<em>If those nations are involved in any operations against our guys, then this leads to feelings of betrayal in our own populations because the population views our military operations as part of making our nation secure while leaders view our operations within the context of global power arrangements.</em>

Bill M.

Sat, 01/26/2013 - 1:48pm

In reply to by Madhu (not verified)


I think the simple answer is most people have their theories and they conduct research with a focus on topics that reinforce their theories and disregard the examples that refute their theories. Most if not all studies on insurgencies and counterinsurgencies are flawed, more so when they are presented as the product of the scientific method. They're not products of the scientific method, they are the result of bias research that shows some correlation to the researcher's theory. They do not demonstrate cause and effect. As Bob pointed out above (my take), Galula had a philosophy and that is the prism he viewed the world through, which obviously impacted what he saw and how he interpreted it, not unlike how our political philosophy and doctrine shape what we see.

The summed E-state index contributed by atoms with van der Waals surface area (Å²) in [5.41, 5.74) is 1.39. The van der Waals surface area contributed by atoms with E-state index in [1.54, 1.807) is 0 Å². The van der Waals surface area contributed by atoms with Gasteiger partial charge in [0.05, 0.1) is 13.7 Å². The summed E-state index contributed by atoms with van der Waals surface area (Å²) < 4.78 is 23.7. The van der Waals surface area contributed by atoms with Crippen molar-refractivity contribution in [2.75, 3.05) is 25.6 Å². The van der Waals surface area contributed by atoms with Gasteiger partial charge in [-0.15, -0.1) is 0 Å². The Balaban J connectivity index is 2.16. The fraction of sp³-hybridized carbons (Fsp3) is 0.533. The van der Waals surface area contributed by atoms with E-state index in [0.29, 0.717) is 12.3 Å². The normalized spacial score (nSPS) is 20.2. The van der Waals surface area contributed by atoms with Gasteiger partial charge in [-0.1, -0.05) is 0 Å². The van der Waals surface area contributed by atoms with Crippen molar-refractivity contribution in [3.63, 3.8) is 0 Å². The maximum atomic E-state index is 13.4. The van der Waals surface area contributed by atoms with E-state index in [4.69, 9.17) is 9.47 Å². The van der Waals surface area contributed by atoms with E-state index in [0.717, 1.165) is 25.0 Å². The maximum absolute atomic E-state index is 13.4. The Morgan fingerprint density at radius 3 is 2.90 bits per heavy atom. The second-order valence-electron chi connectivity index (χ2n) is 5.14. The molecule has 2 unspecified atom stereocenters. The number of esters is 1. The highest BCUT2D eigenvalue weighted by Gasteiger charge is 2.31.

I don't even know if it is humanly possible to view the world without sort of preconceived paradigm? This isn't met to be a degrading observation, I'm as guilty of this as anyone else, but I hope simply be self-aware of this will force us to challenge our assumptions more.

Madhu (not verified)

Sat, 01/26/2013 - 12:07pm

In reply to by Madhu (not verified)

Okay, here's the link to the SWC thread that I mentionedwith cautions about using history as a predictor in the comments, but I am more interested in affinities, inclinations, and interests than I am in any kind of prediction. The prediction business stinks and always has:

Max Boot's new book doesn't seem to cover the "missed" insurgencies either, but I may be wrong about that, I skimmed the table of contents and index quickly and may have missed it. I was buying a different set of books. I'll get to that one later.

Madhu (not verified)

Sat, 01/26/2013 - 11:45am

<blockquote>What Galula offers, first and foremost, is a doctrine – not a strategy.</blockquote>

Yes, but does the prominence of certain conflicts and areas of study reflect gaps in an institutional culture, and, thus, almost impel an institution toward one particular vision of strategy?

The point has been made many times that the study of certain insurgencies was not an integral part of FM 3-24, such as Russian or Thai or Indian or Pakistani experiences. There was a paper by a Andrew Salamone (?), I believe, and a SWC thread on the subject.

I wonder why certain historical figures and conflicts spark curiosity within a larger American-or Western-contemporary military culture, while others fail to "spark"? (I hope no one thinks I am criticizing the study of Galula, not by a long shot. Proper study is meaningful and I am glad when people take the time to do it. We all benefit. And the answers in this interview are wonderful!)